Here’s an exploration of a different craft. Deakin & Francis is England’s oldest jewellery maker – specialising in cufflinks, using silver, vitreous enamel and gemstones. It is a variant on a consistent trend in recent years: manufacturers becoming brands. Just like Drake’s ties, Bresciani socks or Caruso tailoring, Deakin & Francis decided 8 years ago to begin selling its own product as well as making for others. Today around 70% of its cufflinks are made under the Deakin & Francis name.
It still makes for most of the world’s biggest names, as well as smaller brands that those in the bespoke industry will be more familiar with. Among those big names in jewellery, most have their own workshops too – but use Deakin & Francis for the high-end, larger volume work.
Some of Deakin & Francis’s own designs are a little cheesy for my taste (animals, golf paraphernalia) but the quality is first-class, and important to understand for anyone looking to invest in high-end jewellery.
One of the most important things to quality in this area is the use of brand-new metals – silver and gold that hasn’t been melted down and recycled. Once the metal is melted down, it is less than pure – the melting process itself introduces impurities. Pure metal pieces will be stamped, where melted metals will be cast – which is easier and quicker.
Stamping the metal (above) produces a very crisp, clean edge. It is also easier to engrave, as castings can have impurities in them that the engraver digs into once he starts working on it (engraving shown top). Deakin & Francis uses casting for a small amount of work, but always uses stamping for its signet rings for this reason.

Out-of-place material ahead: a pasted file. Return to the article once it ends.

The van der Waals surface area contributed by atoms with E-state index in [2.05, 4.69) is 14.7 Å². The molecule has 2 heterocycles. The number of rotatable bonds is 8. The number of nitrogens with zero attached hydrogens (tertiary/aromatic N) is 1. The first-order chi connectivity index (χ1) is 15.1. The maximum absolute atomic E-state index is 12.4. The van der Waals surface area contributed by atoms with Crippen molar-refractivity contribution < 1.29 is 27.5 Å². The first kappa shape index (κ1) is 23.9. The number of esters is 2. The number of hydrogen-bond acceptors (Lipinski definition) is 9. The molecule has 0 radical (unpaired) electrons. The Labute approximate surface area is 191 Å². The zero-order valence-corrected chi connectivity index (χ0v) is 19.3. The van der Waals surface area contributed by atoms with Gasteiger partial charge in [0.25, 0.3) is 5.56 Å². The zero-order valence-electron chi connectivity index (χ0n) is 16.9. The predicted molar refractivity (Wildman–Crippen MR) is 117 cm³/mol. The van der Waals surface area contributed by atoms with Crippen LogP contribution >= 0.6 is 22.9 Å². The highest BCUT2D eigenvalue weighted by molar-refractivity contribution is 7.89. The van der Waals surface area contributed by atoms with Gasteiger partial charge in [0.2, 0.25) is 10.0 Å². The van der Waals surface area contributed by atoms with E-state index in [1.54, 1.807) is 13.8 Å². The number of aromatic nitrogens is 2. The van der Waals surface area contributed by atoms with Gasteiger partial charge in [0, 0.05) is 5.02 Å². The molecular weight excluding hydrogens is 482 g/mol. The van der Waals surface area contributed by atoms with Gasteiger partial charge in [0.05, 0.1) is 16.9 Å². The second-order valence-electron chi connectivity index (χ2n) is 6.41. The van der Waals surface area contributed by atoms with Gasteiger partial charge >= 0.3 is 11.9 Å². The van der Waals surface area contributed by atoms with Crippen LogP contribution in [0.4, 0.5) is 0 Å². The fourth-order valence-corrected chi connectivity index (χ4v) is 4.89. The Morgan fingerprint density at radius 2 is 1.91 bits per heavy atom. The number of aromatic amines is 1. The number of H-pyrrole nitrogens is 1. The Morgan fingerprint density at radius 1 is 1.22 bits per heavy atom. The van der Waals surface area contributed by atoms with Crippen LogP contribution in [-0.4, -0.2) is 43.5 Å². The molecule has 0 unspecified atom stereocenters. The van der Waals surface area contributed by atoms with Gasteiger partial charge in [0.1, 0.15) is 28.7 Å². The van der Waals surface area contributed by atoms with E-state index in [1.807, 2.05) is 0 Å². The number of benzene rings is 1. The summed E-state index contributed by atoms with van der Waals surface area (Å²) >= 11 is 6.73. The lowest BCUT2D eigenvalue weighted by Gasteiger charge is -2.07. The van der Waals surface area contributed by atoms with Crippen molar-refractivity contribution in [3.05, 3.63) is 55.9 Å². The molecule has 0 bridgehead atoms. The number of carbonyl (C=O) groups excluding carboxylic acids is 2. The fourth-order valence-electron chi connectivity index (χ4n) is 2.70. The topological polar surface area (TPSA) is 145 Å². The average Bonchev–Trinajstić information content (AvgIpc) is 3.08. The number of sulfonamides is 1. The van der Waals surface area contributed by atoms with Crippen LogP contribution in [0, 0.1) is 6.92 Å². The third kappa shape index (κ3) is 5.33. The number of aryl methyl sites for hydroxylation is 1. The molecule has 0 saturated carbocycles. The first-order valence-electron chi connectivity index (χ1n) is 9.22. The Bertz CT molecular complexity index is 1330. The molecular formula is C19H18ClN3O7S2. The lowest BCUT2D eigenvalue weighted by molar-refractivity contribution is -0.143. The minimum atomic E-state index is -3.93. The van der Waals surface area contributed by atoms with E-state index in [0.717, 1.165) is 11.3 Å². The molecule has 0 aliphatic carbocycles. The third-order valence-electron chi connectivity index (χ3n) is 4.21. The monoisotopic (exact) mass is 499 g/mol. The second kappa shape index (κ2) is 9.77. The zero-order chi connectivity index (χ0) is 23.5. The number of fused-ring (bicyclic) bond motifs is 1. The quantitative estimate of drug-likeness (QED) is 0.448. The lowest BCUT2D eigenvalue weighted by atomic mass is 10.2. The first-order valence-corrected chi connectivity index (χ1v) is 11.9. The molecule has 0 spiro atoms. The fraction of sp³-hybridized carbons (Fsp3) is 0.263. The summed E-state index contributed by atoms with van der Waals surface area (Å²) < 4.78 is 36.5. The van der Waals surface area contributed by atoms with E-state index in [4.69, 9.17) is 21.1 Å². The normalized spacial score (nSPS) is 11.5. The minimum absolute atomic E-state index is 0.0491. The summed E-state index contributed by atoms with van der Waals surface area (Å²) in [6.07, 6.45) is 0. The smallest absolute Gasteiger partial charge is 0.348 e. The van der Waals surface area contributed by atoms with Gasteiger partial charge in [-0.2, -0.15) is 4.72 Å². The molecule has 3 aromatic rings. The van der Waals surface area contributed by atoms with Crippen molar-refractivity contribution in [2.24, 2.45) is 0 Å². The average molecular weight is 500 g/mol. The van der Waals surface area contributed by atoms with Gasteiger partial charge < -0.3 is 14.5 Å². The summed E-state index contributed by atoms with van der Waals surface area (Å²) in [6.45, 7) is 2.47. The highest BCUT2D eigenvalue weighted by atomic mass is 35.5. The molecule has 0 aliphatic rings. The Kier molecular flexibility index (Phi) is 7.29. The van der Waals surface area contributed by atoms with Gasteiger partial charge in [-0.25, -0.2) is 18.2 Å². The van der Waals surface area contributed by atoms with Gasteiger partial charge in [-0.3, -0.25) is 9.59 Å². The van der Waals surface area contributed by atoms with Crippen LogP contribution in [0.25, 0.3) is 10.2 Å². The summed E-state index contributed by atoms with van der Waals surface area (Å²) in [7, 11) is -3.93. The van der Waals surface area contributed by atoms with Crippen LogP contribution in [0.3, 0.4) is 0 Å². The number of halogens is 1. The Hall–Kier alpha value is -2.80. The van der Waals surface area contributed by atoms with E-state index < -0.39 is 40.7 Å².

Finally, new metals are the only option for vitreous enamel (it won’t stick to cast metal). ‘Enamel’ is a broad term, sometimes used for anything that colours a metal surface, but vitreous enamel is the real stuff – melting and fusing powdered glass (below).
The Deakin & Francis factory is a beautiful place, as should be evident from the imagery here. The company goes back to 1786, and is still being run by the same family. Whereas in some facilities you see a lot of machinery – a lot of red and green buttons – here it is all bashing, twisting and carving.
When you see one of the D&F pieces up close, the biggest difference you notice is the sharpness and the character of the work. The sharpness comes from the technical points mentioned earlier, while the character is down to its handmade nature – similar to the points made about engraving in last week’s post on Asprey.